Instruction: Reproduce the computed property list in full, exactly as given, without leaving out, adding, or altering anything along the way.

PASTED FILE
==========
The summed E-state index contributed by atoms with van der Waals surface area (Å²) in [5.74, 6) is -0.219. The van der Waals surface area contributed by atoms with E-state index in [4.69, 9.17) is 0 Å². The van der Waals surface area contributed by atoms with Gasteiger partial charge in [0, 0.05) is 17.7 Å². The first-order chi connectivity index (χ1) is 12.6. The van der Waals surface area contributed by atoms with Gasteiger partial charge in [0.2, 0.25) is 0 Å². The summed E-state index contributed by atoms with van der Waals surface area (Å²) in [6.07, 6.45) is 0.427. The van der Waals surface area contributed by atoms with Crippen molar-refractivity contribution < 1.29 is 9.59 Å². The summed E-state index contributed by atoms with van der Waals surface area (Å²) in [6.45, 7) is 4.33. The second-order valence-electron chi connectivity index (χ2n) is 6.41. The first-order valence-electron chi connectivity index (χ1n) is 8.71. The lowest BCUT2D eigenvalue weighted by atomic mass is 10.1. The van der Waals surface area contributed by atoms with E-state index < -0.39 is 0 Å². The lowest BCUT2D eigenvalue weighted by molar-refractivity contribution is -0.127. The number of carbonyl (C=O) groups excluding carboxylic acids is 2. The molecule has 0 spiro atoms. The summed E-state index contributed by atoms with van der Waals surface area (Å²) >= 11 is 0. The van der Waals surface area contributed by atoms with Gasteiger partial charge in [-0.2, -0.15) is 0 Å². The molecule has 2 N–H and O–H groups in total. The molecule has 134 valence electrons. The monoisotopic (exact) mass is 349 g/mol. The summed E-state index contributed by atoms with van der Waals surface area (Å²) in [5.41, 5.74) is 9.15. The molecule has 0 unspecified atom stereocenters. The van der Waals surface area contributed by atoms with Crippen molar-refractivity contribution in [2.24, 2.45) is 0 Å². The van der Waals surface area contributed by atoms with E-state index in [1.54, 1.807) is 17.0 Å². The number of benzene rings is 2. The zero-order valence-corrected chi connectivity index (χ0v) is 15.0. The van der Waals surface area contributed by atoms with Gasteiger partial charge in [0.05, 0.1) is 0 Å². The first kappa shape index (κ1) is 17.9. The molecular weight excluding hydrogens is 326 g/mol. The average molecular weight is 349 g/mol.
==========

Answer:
The summed E-state index contributed by atoms with van der Waals surface area (Å²) in [5.74, 6) is -0.219. The van der Waals surface area contributed by atoms with E-state index in [4.69, 9.17) is 0 Å². The van der Waals surface area contributed by atoms with Gasteiger partial charge in [0, 0.05) is 17.7 Å². The first-order chi connectivity index (χ1) is 12.6. The van der Waals surface area contributed by atoms with Gasteiger partial charge in [0.2, 0.25) is 0 Å². The summed E-state index contributed by atoms with van der Waals surface area (Å²) in [6.07, 6.45) is 0.427. The van der Waals surface area contributed by atoms with Crippen molar-refractivity contribution < 1.29 is 9.59 Å². The summed E-state index contributed by atoms with van der Waals surface area (Å²) in [6.45, 7) is 4.33. The second-order valence-electron chi connectivity index (χ2n) is 6.41. The first-order valence-electron chi connectivity index (χ1n) is 8.71. The lowest BCUT2D eigenvalue weighted by atomic mass is 10.1. The van der Waals surface area contributed by atoms with E-state index < -0.39 is 0 Å². The lowest BCUT2D eigenvalue weighted by molar-refractivity contribution is -0.127. The number of carbonyl (C=O) groups excluding carboxylic acids is 2. The molecule has 0 spiro atoms. The summed E-state index contributed by atoms with van der Waals surface area (Å²) >= 11 is 0. The van der Waals surface area contributed by atoms with Gasteiger partial charge in [-0.2, -0.15) is 0 Å². The molecule has 2 N–H and O–H groups in total. The molecule has 134 valence electrons. The monoisotopic (exact) mass is 349 g/mol. The summed E-state index contributed by atoms with van der Waals surface area (Å²) in [5.41, 5.74) is 9.15. The molecule has 0 unspecified atom stereocenters. The van der Waals surface area contributed by atoms with Crippen molar-refractivity contribution in [2.24, 2.45) is 0 Å². The van der Waals surface area contributed by atoms with E-state index in [1.54, 1.807) is 17.0 Å². The number of benzene rings is 2. The zero-order valence-corrected chi connectivity index (χ0v) is 15.0. The van der Waals surface area contributed by atoms with Gasteiger partial charge in [0.05, 0.1) is 0 Å². The first kappa shape index (κ1) is 17.9. The molecular weight excluding hydrogens is 326 g/mol. The average molecular weight is 349 g/mol.